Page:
March 28, 2002
Delivering the pitch after making the short list
By DAN SAFFORD
You’ve prepared your proposal, submitted it, and have just learned you have been short-listed. That’s the good news.
But, there’s also bad news — now you have to deliver the pitch. If writing the proposal was bad, this is much worse.
To make it as easy on yourself as possible, you decide to do what most teams do: organize your presentation based on your proposal outline and deliver a condensed version of your proposal.
And bore the panel to tears.
Here’s a fact that can change the way you prepare and deliver your presentation. In the interview the evaluators are looking to answer two main questions: Can we work with these people? and Should we trust them with our project?
The client already knows you are technically competent. That’s why you are in the interview. It ain’t about the technical work. It’s about the people!
What you need to do is help the evaluation panel answer those questions in your favor. They want to hear your enthusiasm for the job and to feel that they can trust you with the project. You won’t get them to feel that way by repeating what you’ve already said in the proposal.
Here are some tips to make a powerful presentation:
Executive summaries should excite the readers and make them anxious to see more. Your presentation should do the same. It should get the clients interested in working with you. So interested that they can’t imagine working with anyone else.
A presentation that revolves around a central message is easier to develop and deliver. From the audience’s standpoint, it’s a whole lot easier to listen to. It’s more interesting than just a bunch of techno-speak strung together, or a disjointed series of things you’ll do that seem to have no continuity. You will be able to control the listeners’ attention a lot more completely if you have a central theme they can get interested in.
This can seem like a risky approach because you’re putting all your eggs in one basket. But if it’s the right basket — if you have nailed your client’s hot buttons accurately — the risk is really pretty low.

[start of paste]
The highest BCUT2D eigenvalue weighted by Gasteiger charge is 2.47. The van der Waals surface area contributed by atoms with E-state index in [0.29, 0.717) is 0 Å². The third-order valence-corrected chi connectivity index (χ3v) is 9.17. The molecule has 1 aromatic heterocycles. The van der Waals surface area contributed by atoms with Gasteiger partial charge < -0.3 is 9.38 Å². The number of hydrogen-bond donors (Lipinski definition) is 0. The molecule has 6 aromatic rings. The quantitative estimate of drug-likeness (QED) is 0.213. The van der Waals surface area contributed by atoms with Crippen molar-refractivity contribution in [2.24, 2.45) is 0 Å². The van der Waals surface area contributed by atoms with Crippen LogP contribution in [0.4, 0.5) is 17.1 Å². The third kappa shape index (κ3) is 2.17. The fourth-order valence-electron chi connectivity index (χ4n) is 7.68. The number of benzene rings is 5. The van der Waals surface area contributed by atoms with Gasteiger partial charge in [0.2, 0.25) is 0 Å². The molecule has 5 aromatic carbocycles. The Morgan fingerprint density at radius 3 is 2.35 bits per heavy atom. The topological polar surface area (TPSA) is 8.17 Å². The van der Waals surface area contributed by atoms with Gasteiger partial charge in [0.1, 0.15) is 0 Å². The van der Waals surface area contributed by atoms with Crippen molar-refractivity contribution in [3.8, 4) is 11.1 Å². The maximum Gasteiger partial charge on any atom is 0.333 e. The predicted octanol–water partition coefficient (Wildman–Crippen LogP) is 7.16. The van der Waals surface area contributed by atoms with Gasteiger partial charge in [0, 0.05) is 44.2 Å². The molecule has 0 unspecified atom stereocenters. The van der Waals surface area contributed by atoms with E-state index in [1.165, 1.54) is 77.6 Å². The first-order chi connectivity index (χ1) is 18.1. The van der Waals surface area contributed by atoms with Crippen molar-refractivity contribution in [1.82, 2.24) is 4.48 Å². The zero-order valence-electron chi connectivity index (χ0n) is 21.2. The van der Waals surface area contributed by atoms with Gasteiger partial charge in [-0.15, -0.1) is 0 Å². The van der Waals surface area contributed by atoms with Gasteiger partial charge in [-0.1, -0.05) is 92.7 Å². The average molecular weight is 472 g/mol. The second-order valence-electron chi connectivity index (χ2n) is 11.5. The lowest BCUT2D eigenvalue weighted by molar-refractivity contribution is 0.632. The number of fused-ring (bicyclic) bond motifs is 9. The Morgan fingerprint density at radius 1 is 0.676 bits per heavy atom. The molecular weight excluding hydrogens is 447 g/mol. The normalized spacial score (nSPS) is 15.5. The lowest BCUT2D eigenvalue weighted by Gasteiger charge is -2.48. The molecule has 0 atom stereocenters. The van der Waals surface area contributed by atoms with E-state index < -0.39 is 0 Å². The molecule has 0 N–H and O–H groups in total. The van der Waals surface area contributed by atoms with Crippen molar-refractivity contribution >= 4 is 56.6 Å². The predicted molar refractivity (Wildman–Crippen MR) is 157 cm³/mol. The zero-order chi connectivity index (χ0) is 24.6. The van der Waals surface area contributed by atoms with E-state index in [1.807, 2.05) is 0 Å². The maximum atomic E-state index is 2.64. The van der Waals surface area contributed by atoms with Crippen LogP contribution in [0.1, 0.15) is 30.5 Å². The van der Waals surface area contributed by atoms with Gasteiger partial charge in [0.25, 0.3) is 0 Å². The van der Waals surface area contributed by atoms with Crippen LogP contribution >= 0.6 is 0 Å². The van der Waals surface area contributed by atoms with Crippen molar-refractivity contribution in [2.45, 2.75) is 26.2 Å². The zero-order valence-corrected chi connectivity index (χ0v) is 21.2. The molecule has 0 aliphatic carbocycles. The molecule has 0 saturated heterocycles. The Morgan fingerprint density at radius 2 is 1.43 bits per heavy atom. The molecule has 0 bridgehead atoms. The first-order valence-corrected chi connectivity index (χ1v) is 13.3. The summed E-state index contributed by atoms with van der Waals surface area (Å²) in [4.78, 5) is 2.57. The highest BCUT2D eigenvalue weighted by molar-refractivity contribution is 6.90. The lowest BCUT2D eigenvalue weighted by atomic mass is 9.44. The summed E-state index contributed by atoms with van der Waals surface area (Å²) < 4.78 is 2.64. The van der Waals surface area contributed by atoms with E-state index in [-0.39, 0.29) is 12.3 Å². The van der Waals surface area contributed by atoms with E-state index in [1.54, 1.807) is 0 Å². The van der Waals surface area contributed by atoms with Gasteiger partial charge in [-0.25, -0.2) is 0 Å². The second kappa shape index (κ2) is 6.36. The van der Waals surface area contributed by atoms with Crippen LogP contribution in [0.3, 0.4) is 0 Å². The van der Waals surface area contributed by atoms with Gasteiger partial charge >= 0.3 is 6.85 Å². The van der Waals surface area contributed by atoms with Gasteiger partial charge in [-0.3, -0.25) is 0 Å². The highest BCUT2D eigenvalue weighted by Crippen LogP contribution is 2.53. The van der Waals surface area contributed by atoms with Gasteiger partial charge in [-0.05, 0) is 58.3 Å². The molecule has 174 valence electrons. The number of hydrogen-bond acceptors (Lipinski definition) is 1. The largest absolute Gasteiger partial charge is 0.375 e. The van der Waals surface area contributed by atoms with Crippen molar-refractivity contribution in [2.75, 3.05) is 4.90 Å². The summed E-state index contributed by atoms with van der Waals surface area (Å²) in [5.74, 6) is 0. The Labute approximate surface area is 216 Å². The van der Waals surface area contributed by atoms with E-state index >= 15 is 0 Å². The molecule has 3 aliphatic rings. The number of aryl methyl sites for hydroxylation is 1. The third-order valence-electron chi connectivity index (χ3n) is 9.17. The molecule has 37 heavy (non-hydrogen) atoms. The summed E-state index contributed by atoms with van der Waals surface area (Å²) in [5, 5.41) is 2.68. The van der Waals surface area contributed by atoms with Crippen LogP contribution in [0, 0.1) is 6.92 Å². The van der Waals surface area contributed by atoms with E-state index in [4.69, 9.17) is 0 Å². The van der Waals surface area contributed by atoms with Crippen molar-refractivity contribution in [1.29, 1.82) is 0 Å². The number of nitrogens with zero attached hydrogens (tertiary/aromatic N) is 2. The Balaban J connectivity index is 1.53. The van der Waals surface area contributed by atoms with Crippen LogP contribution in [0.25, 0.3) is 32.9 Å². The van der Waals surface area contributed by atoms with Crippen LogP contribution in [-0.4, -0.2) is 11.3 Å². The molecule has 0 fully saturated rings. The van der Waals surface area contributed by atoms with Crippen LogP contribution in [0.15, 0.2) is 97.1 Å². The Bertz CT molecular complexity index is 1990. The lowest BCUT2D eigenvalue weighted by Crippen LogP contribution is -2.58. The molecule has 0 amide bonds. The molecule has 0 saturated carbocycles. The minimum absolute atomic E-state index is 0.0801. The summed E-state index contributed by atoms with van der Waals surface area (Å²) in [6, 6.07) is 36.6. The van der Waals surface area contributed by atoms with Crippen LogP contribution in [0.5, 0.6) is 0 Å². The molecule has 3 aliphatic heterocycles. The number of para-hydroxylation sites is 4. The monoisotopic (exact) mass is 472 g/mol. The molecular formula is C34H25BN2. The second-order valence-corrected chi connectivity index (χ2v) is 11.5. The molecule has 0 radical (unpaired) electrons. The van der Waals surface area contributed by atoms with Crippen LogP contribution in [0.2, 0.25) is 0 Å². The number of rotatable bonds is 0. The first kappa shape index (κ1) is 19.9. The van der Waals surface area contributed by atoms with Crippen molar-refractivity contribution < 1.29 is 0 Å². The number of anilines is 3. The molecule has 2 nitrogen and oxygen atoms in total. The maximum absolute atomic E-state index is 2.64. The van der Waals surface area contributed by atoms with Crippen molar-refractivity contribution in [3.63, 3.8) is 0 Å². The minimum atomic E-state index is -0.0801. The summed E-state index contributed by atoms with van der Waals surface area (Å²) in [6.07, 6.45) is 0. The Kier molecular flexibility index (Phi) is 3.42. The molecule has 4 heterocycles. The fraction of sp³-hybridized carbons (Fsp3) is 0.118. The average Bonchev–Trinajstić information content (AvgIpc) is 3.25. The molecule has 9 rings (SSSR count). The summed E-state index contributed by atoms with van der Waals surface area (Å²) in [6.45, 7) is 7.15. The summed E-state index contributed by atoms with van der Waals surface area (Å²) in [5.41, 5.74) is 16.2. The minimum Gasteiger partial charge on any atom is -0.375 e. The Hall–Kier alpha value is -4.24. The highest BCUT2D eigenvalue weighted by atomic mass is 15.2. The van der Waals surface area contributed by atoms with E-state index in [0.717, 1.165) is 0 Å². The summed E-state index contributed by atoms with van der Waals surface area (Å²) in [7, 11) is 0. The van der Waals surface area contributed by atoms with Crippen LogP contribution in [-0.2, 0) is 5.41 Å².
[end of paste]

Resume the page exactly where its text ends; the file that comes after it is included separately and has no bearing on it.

Don’t stop with the theme. Every single time you can point out how you will benefit the client, make sure you do. Pepper your presentation with benefits, large and small. The idea is to make your team as attractive as possible, to make it impossible for the client to not select you.
But, of all the possible things you will do during the project, of all the many activities and approaches you will take, which ones should you mention in the 15 minutes you are allotted? What’s your basis for selecting the topics you will address?
Focus on the issues you know the client thinks are important, then tell her how you will resolve them. This will grab and keep her attention. Remember that every competitor — every team that presents — is about equally capable technically to do the work. And each team will likely come up with a similar approach. But if you focus on the issues that are critical to the client, you score points.
You want to talk technical. It’s where your comfort zone is. It’s easy for you to lapse into a nuts-and-bolts discussion. The panel, however, doesn’t want to hear it, at least not as much as you.
OK, that should get you thinking about how to develop your presentation. Now let’s talk a little bit about the most important five minutes in your pitch: the beginning.
In other words, the first words out of your mouth lays the foundation for how the audience will perceive you — and your pitch — for the rest of the presentation.
Think hard about the tone you want to achieve, then figure out the best way to go about it.
Make sure everyone on the team is on board. When the time comes for them to speak, they must play their role in controlling the tone of the presentation. If they don’t, things can unravel very quickly.
If you start off flat, you will stay flat, at least from the listener’s point of view.
It can be as simple as that.
Remember this about the short-list presentation:
Help them. Think about them. And give them what they need to make the decision in your favor.
Dan Safford is CEO and senior proposal consultant at Seattle-based PS Associates. He has nearly 20 years of experience managing proposals, including a stint at Boeing Defense & Space Group as a proposal specialist, where he had a win rate of over 75 percent. PS Associates can be reached at (206) 463-6827 or on the Web at www.psassociates.com.
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